Fablearn Stanford 2017 is happy to announce two conference keynotes: Mike Eisenberg and Kylie Peppler
Prof. Michael Eisenberg, University of Colorado-Boulder
Self-Made: The Body as Frontier for the Maker Movement in Education
A variety of technologies–exciting, troubling, controversial–are emerging for the purposes of extending or augmenting the biological capabilities of human beings. These technologies include (among others) sensory augmentation devices, brain-machine interfaces, robotic exoskeletons or prostheses, and genetic therapies; in every case, the intent of the technology is to allow people to perform activities beyond the traditional boundaries of body, mind, and genome.
In some cases, the pioneers of these technologies have been (usually young) makers and hobbyists. The explorations of these young people augur new and difficult questions for the education community. What body- and mind-changing artifacts could, or should, be available to children and teenagers? To what extent – whether for educational or social purposes – will, or should, democratized “making” apply to the physical and cognitive limitations of the maker? This talk will explore some plausible future pathways for the “educational maker movement” in the light of this imminent development in technology.
Mike Eisenberg is a professor in the Department of Computer Science and Institute of Cognitive Science at the University of Colorado, Boulder. He and his wife Ann Eisenberg together direct the Craft Technology Lab at CU Boulder; the lab’s research focuses on blending the most fruitful traditions of children’s crafts with the affordances of new technologies. He co-edited (with Yasmin Kafai, Leah Buechley, and Kylie Peppler) the book Textile Messages, and has authored both a programming textbook (Programming in Scheme) and a published play (Hackers). He is a member of the President’s Teaching Scholars at CU, and has been the recipient of several teaching awards from the university.
Prof. Kylie Peppler, Indiana University
Disruptive Potential of the Arts in Making
When arts are privileged in the making process, new understandings, tools and artifacts emerge at this disruptive nexus that transcend both arts- and STEM-based learning. The infusion of the arts into making that we’ve traditionally considered STEM is resulting in the emergence of tools and communities that not only engender new content understandings but also invite participation from populations historically underrepresented in robotics and computing. Drawing on over a decade of research at the intersection of the arts, creativity, and new technologies from the Creativity Labs at Indiana University, this presentation theorizes the learning that takes place at effective couplings of STEAM to assist today’s educators in realizing the potential for transformative experiences for learners of all levels. This talk theorizes two compelling cases of STEAM-based tools, materials, and activities, and conceptually outlines an approach to “gathering STEAM” in making environments.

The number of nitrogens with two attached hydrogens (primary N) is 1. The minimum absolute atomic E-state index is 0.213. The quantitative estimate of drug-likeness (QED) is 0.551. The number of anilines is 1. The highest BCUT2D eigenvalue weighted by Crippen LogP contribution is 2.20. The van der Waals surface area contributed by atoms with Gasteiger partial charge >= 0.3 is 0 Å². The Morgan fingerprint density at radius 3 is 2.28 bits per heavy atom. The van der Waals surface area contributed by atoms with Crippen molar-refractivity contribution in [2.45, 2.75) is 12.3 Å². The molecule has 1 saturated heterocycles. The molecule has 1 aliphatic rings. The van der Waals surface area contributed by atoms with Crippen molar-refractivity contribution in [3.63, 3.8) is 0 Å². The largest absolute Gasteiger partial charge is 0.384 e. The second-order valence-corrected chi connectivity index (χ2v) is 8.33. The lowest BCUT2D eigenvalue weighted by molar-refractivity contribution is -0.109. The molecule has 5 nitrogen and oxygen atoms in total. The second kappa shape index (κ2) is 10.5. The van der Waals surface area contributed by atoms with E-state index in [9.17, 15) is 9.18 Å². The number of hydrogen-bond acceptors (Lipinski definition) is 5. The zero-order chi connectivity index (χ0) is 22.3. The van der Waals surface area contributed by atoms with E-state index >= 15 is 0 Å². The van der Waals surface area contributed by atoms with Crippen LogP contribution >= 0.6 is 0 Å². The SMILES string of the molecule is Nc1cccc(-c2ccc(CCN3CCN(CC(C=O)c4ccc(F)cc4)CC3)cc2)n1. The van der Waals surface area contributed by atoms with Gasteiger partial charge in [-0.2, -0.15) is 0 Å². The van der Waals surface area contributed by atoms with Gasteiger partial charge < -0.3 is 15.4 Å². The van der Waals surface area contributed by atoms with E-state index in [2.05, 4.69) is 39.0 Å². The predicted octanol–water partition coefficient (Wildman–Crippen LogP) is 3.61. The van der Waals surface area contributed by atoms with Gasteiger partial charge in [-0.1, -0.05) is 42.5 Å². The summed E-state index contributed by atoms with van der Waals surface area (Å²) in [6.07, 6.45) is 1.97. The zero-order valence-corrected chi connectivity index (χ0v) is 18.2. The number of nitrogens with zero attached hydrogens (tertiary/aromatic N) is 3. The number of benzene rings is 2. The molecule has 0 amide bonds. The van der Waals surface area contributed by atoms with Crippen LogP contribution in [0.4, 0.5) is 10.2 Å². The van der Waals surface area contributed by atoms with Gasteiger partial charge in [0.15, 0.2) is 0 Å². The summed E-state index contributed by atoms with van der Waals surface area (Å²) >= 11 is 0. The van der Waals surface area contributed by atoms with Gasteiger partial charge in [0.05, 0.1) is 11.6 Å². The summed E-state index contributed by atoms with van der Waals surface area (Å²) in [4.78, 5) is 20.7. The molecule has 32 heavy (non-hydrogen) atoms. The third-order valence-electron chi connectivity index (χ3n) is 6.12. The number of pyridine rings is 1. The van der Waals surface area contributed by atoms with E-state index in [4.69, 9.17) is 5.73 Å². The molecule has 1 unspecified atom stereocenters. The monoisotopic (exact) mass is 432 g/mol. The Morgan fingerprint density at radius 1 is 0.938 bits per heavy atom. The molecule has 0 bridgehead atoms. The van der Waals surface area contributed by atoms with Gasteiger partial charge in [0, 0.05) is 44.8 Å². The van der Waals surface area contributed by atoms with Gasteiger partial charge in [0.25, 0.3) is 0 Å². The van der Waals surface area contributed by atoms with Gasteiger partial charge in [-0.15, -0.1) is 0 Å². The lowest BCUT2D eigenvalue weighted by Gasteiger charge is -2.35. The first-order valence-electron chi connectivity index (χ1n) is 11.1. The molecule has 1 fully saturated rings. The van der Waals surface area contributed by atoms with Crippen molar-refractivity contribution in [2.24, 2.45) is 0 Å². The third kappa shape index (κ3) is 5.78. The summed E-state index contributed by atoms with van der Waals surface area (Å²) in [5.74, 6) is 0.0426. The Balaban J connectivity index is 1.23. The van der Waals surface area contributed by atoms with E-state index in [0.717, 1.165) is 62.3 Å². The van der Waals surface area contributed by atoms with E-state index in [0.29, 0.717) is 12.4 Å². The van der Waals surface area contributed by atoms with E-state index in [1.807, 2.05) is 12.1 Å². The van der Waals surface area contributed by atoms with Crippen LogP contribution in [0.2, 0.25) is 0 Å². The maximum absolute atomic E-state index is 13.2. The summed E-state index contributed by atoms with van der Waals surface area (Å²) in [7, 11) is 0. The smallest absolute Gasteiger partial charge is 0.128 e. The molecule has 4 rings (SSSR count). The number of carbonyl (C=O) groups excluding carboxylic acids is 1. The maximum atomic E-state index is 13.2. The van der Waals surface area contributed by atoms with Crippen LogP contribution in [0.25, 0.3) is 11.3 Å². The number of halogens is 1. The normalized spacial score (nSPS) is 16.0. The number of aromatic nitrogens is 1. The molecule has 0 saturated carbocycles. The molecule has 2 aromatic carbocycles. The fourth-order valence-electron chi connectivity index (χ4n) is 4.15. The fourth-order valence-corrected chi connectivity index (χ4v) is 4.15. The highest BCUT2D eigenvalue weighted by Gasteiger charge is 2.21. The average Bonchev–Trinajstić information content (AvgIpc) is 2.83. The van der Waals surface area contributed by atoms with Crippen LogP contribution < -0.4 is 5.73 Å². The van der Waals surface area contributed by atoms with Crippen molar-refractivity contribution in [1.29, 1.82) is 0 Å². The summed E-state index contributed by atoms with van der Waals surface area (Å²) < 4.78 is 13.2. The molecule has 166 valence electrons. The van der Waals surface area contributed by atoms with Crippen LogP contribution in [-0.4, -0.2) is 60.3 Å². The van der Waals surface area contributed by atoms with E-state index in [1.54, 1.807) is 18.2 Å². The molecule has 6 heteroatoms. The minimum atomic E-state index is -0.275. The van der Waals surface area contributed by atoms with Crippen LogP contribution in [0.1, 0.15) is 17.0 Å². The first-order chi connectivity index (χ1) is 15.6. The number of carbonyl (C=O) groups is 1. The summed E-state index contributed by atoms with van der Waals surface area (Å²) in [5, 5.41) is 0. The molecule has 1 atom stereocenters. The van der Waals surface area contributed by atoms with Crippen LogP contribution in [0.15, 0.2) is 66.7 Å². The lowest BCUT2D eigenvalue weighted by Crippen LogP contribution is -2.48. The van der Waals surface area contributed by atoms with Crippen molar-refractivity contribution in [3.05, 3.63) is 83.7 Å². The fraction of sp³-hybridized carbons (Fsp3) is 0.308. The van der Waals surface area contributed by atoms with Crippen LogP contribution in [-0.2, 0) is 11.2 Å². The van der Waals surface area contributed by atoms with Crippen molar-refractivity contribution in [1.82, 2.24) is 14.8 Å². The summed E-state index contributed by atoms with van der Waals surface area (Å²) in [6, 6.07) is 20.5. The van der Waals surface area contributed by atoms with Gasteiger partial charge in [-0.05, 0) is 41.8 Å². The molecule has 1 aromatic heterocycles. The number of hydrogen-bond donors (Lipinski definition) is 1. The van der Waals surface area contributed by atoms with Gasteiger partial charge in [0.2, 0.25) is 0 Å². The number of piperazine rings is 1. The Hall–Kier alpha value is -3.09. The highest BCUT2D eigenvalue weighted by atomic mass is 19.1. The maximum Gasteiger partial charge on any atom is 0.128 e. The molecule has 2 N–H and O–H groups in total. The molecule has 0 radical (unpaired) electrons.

Dr. Kylie Peppler is an Associate Professor of Learning Sciences and the Director of the Creativity Labs at Indiana University. An artist by training, Dr. Peppler engages in research that focuses on the intersection of arts, computational technologies and interest-driven learning. Dr. Peppler is also the Chief Learning Officer at Collective Shift/LRNG, the lead of the MacArthur Foundation’s Make-to-Learn initiative, an advisor to the Connected Learning Research Network, and a member of the 2016 and 2017 National Educational Technology Plan Committee. Dr. Peppler is the recipient of several recent awards, including 2016 Mira Tech Educator of the Year and an NSF Early CAREER recipient, as well as grants from the Spencer Foundation, Moore Foundation, and MacArthur Foundation, among others. Recent publications include the Routledge Makeology series as well as the Sage Encyclopedia of Out-of-School Learning.